Tahalra volcanic field

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Tahalra volcanic field
Tahalra volcanic field is located in Algeria
Tahalra volcanic field
Tahalra volcanic field
Highest point
Elevation1,467 m (4,813 ft) [1]
Coordinates22°40′N 5°00′E / 22.67°N 5°E / 22.67; 5Coordinates: 22°40′N 5°00′E / 22.67°N 5°E / 22.67; 5[1]

Tahalra volcanic field is a volcanic field in Algeria. It consists of a Miocene lava plateau and a number of Pliocene to Holocene age individual vents, including cinder cones.

Geography and geomorphology[edit]

Tamanrasset lies east-northeast from the field. Cinder cones, lava domes, lava flows and maars form the field, which covers a surface of 1,800 square kilometres (690 sq mi)[1] elongated west to east.[2] There are about 132 individual vents[1] in the area measuring 30 by 80 kilometres (19 mi × 50 mi).[3]


Tahalra is part of a province of volcanic fields in the Hoggar, which has been active since the Mesozoic.[3] Seismic tomography has shown the existence of low-velocity mantle beneath the Tahalra and Atakor volcanic fields, sign of the presence of recent volcanism.[4]

The basement beneath the field consists of rocks of Precambrian age, mostly metamorphic rocks and plutons[1] which are part of a mobile belt at the margin of the West African Craton. Parts of the basement are covered with Paleozoic rocks.[3]

The field has erupted basalt, basanite, rhyolite and trachyte.[1] They contain amphibole, clinopyroxene, magnetite and olivine phenocrysts.[3] Patterns in trace element composition and isotope ratios imply that the magmas either developed from variable starting material or from metasomatized mantle.[5]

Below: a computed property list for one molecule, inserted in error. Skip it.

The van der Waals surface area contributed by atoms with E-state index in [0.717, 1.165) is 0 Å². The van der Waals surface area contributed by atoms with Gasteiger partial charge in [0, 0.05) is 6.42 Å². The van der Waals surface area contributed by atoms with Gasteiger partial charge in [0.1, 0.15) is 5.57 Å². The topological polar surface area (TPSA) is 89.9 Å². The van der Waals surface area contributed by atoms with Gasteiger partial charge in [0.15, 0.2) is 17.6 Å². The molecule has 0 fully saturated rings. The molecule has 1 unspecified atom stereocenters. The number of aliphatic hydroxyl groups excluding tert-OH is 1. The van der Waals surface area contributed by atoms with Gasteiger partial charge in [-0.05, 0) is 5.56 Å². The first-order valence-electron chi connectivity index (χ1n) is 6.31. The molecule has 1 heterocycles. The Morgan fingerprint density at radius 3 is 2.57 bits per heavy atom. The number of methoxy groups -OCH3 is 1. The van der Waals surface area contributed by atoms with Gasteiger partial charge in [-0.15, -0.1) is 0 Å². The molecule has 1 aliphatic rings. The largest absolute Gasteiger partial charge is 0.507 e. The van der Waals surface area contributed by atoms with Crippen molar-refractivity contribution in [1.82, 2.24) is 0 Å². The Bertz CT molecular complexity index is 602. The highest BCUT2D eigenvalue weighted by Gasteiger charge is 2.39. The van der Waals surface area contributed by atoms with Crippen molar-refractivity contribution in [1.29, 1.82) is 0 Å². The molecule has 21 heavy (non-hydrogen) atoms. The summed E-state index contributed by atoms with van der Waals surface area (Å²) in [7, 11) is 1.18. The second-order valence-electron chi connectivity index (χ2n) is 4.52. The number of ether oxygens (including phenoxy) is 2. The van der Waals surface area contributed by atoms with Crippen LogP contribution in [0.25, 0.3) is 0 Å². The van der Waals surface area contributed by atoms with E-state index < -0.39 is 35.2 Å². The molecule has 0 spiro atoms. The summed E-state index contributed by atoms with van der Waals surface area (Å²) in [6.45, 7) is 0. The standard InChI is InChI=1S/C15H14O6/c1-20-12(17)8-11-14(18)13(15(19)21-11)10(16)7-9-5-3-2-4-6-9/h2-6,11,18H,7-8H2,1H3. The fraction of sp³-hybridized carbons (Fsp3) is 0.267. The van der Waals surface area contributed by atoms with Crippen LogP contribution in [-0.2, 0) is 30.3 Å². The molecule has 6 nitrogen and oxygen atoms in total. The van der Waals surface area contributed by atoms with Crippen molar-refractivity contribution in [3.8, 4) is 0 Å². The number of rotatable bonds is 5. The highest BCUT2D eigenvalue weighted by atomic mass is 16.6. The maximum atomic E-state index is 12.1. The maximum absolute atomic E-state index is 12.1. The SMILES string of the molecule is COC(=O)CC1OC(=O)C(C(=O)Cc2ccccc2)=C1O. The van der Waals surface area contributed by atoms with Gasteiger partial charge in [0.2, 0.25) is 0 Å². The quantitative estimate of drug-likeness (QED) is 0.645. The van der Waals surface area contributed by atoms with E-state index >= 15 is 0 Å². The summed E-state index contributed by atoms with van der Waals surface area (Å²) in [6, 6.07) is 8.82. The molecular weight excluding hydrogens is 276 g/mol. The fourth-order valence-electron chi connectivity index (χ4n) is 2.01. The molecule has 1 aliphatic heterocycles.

Eruptive history[edit]

Volcanic activity started in the Miocene and led to the development of a lava plateau up to 100 metres (330 ft) thick.[3] Eruptions continued in the Pliocene and the Pleistocene,[1] forming many individual vents.[3] Maars and cones in the northern part of the field are of Pleistocene and Holocene age (Paleolithic to Neolithic[3]).[1]


  1. ^ a b c d e f g h "Tahalra Volcanic Field". Global Volcanism Program. Smithsonian Institution.
  2. ^ Dautria et al. 1988, p. 19.
  3. ^ a b c d e f g Dautria et al. 1988, p. 18.
  4. ^ Ayadi, A; Dorbath, C; Lesquer, A; Bezzeghoud, M (February 2000). "Crustal and upper mantle velocity structure of the Hoggar swell (Central Sahara, Algeria)". Physics of the Earth and Planetary Interiors. 118 (1–2): 120. doi:10.1016/S0031-9201(99)00134-X. ISSN 0031-9201.
  5. ^ Dautria et al. 1988, p. 33.